Things get really messy when you consider that the earth rotates and move through space quite fast too. Inertial reference frames still freak me out and I have a hard time with them.

Another nice brain twister, someone calculated that you can travel (theoretically) to the edge of the visible universe in about 30 years. Going back could pose a bit of a problem because it will be quite likely you "miss" the earth completely and get lost on the way back. But the biggest problem would be that even though our space traveler would only be 60 years older during the round trip, on earth about 140 million years would have passed due to relativity.

http://arxiv.org/abs/0909.1551v2
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Re: Expanding universe

Postby Aspman » Mon Nov 09, 2009 4:23 pm

SirDice wrote:
Aspman wrote:If you point two beams of light at each other they approach at 1C not 2C which is the logical answer.

The 'logical' answer according to Newtonian law. But Newtonian law is only valid when speed is a mere fraction of C (light speed).


Yup it all goes a bit Pete Tong when you either go very large or very small. Monkey brain V1 only copes with the middle ground.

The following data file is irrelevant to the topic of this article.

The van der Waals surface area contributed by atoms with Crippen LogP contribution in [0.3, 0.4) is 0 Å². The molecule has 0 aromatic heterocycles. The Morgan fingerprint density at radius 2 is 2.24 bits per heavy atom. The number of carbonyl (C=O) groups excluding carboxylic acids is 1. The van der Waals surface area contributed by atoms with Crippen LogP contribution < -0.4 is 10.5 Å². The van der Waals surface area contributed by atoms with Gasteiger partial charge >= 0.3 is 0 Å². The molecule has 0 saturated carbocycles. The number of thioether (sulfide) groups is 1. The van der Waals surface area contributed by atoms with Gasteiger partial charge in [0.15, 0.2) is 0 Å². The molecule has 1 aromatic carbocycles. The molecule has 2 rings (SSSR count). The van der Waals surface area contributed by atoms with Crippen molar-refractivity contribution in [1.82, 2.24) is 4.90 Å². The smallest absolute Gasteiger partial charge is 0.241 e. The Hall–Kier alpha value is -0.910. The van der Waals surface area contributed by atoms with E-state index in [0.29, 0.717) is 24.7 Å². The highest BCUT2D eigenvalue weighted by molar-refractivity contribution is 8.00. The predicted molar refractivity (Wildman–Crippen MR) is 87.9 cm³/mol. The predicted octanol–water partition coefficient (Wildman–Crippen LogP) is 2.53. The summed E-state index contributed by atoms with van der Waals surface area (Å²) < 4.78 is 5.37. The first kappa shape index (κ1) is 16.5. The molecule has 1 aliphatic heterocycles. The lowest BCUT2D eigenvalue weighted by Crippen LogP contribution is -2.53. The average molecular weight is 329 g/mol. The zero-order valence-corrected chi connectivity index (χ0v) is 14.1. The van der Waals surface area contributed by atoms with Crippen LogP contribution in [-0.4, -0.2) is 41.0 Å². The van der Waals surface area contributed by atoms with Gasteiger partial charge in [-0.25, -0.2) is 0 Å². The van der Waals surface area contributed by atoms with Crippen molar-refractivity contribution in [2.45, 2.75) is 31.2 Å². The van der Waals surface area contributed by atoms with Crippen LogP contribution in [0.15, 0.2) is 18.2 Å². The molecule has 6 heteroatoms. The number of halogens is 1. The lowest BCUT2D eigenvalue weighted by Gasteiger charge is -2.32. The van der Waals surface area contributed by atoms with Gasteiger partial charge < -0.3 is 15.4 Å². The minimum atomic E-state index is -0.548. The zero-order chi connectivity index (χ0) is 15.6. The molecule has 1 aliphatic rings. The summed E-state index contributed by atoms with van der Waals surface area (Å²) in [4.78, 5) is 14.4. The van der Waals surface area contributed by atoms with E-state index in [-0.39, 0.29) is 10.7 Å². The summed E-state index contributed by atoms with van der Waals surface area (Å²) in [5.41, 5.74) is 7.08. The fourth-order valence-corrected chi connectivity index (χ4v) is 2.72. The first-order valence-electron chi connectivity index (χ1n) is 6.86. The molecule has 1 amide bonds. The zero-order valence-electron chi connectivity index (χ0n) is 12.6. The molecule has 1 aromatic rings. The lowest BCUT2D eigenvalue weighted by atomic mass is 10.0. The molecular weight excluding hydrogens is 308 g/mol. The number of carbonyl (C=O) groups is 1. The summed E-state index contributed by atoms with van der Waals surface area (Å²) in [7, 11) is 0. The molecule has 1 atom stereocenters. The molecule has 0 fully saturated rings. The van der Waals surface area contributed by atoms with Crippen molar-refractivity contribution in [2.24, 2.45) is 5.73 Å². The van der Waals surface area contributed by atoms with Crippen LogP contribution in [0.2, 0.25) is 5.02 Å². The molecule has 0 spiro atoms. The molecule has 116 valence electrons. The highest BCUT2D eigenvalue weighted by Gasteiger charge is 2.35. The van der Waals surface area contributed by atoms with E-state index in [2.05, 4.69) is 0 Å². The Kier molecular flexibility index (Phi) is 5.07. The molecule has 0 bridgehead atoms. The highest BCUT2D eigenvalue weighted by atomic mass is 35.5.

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Re: Expanding universe

Postby Timaxe » Tue Nov 10, 2009 4:41 am

SirDice wrote:Things get really messy when you consider that the earth rotates and move through space quite fast too. Inertial reference frames still freak me out and I have a hard time with them.


I'm trying to learn this stuff at work. I'm not dealing specifically with them as an intern, but the department I'm in spends some time working with IMUs for aerospace...so there is a fairly steady amount of talk about reference frames and the like. Since I studied mechanical engineering and not aerospace...there is a lot going on with moving/accelerating/rotating coordinate systems I never had to actually learn about since with our normal systems it didn't have much effect. But since it is important with some of the stuff I'm around, I've been doing a bit to read up on this stuff to be better prepared in the future...lotsa reading...